Shortly before Swisshelm attended the White House reception, she went to a mass Union meeting at the Capitol on March 31. She wrote a report on the President for the St. Cloud Democrat: “He is very tall and very pale. He walked quickly forward, bowed and took his seat. He was dressed in a plain suit of black which had a worn look; and I could see no sign of watch chain, white bosom or color. But all men have some vanity, and during the evening, I noticed he wore on his breast, an immense jewel, the value of which I can form no estimate. This was the head of a little fellow ‘Tad’ Lincoln, about seven years old, who came with him and for a while sat quietly beside him in one of the great chairs, but who soon grew restless and weary under the long drawn out speeches of the men in the desk, and who would wander from one Member of the Cabinet to another, leaning on and whispering to him, no doubt asking when that man was going to quit and let them go home; and then would come back to father, come around, whisper in his ear, then climb on his knee and nestle his head down on his bosom. As the long bony hand spread out over the dark hair, and the thin face above rest the sharp chin upon it, it was a pleasant sight. The head of a great and powerful nation, without a badge of distinction, sitting quietly in the audience getting bored or applauding like the rest of us; soothing with loving care the little restless creature so much dearer than all the power he wields – a power greater than that exercised by any other human being on earth.”9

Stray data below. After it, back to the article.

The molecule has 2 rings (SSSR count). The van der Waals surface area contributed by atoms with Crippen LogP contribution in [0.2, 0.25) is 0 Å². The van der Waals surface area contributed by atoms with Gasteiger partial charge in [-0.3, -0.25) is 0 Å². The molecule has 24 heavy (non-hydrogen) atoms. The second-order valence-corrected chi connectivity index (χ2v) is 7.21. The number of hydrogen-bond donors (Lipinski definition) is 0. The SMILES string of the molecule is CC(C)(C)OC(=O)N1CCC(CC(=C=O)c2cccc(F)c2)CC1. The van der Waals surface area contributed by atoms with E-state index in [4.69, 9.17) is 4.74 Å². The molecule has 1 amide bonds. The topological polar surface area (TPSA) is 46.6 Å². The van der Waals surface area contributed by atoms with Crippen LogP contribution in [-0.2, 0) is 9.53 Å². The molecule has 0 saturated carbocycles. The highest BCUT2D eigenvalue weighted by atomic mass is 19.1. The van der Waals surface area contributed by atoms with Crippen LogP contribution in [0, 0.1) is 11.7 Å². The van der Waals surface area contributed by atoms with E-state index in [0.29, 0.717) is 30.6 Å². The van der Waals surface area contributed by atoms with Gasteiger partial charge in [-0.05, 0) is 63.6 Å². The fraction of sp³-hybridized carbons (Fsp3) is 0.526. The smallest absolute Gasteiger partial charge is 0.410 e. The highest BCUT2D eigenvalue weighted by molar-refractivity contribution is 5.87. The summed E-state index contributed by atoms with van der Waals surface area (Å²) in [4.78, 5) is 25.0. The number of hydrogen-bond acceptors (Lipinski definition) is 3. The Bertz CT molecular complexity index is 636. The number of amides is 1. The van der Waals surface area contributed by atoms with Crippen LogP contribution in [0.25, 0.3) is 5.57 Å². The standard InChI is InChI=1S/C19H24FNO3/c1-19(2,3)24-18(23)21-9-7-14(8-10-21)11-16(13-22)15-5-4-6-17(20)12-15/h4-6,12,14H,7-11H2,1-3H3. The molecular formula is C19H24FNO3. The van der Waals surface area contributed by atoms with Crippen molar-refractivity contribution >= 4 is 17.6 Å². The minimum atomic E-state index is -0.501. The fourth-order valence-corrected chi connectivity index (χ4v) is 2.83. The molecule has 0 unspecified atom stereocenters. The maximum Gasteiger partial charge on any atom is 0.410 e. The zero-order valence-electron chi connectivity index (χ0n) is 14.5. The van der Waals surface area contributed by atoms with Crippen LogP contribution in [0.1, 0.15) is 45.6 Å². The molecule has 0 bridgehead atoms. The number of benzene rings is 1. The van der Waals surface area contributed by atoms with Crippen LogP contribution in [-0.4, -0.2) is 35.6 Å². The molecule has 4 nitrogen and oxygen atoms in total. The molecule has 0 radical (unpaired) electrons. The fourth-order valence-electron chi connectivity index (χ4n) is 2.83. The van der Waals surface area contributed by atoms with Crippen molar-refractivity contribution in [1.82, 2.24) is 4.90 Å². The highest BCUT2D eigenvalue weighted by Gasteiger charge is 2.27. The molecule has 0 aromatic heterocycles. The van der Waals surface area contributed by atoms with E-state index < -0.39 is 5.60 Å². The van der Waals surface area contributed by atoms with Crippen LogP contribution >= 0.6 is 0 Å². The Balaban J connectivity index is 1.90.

Mrs. Swisshelm did heroic work as a nurse at Campbell Hospital in Washington and other venues. Prior to the Civil War, Jane had been the first female Washington correspondent for a major newspaper – the New York Tribune. She started her journalistic career writing for the Louisville Journal before founding the Spirit of Liberty and Saturday Visitor in Pittsburgh. She subsequently moved to Minnesota where she founded the St. Cloud Visitor and later the Democrat.
- Frank Klement, “Jane Grey Swisshelm and Lincoln: A Feminist Fusses and Frets,” Abraham Lincoln Quarterly, December 1950, p. 232.
- Frank Klement, “Jane Grey Swisshelm and Lincoln, A Feminist Fusses and Frets,” Abraham Lincoln Quarterly, December 1950, p. 233.
- Sylvia D. Hoffert, Jane Grey Swisshelm: An Unconventional Life, 1814-1885, p. 126.
- Frank Klement, “Jane Grey Swisshelm and Lincoln, A Feminist Fusses and Frets,” Abraham Lincoln Quarterly, December 1950, p. 234.
- Jane Grey Swisshelm, Half a Century, pp. 236-237.
- Jane Grey Swisshelm, Half a Century, pp. 236-237.
- Osborne Oldroyd, editor, The Lincoln Memorial: Album-Immortelles., p. 414.
- Oldroyd, The Lincoln Memorial: Album-immortelles, p. 413-414.
- Frank Klement, “Jane Grey Swisshelm and Lincoln, A Feminist Fusses and Frets,” Abraham Lincoln Quarterly, Dec 1950, pp.235-236.